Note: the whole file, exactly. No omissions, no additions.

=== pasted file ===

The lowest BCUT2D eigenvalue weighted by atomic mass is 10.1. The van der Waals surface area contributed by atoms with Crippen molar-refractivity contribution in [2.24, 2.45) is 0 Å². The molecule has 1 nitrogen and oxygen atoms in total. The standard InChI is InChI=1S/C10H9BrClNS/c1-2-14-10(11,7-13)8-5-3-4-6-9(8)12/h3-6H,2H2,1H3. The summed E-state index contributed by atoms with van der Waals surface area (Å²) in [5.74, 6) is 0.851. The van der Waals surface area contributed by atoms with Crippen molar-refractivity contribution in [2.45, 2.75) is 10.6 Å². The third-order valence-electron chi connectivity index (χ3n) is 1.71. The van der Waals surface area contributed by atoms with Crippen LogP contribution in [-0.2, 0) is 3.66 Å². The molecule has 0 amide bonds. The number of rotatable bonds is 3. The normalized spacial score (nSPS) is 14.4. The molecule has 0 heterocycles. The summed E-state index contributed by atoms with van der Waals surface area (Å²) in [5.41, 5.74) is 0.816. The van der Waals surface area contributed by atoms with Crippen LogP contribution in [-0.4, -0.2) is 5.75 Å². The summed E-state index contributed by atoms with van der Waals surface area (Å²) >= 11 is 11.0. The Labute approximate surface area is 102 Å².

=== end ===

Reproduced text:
The lowest BCUT2D eigenvalue weighted by atomic mass is 10.1. The van der Waals surface area contributed by atoms with Crippen molar-refractivity contribution in [2.24, 2.45) is 0 Å². The molecule has 1 nitrogen and oxygen atoms in total. The standard InChI is InChI=1S/C10H9BrClNS/c1-2-14-10(11,7-13)8-5-3-4-6-9(8)12/h3-6H,2H2,1H3. The summed E-state index contributed by atoms with van der Waals surface area (Å²) in [5.74, 6) is 0.851. The van der Waals surface area contributed by atoms with Crippen molar-refractivity contribution in [2.45, 2.75) is 10.6 Å². The third-order valence-electron chi connectivity index (χ3n) is 1.71. The van der Waals surface area contributed by atoms with Crippen LogP contribution in [-0.2, 0) is 3.66 Å². The molecule has 0 amide bonds. The number of rotatable bonds is 3. The normalized spacial score (nSPS) is 14.4. The molecule has 0 heterocycles. The summed E-state index contributed by atoms with van der Waals surface area (Å²) in [5.41, 5.74) is 0.816. The van der Waals surface area contributed by atoms with Crippen LogP contribution in [-0.4, -0.2) is 5.75 Å². The summed E-state index contributed by atoms with van der Waals surface area (Å²) >= 11 is 11.0. The Labute approximate surface area is 102 Å².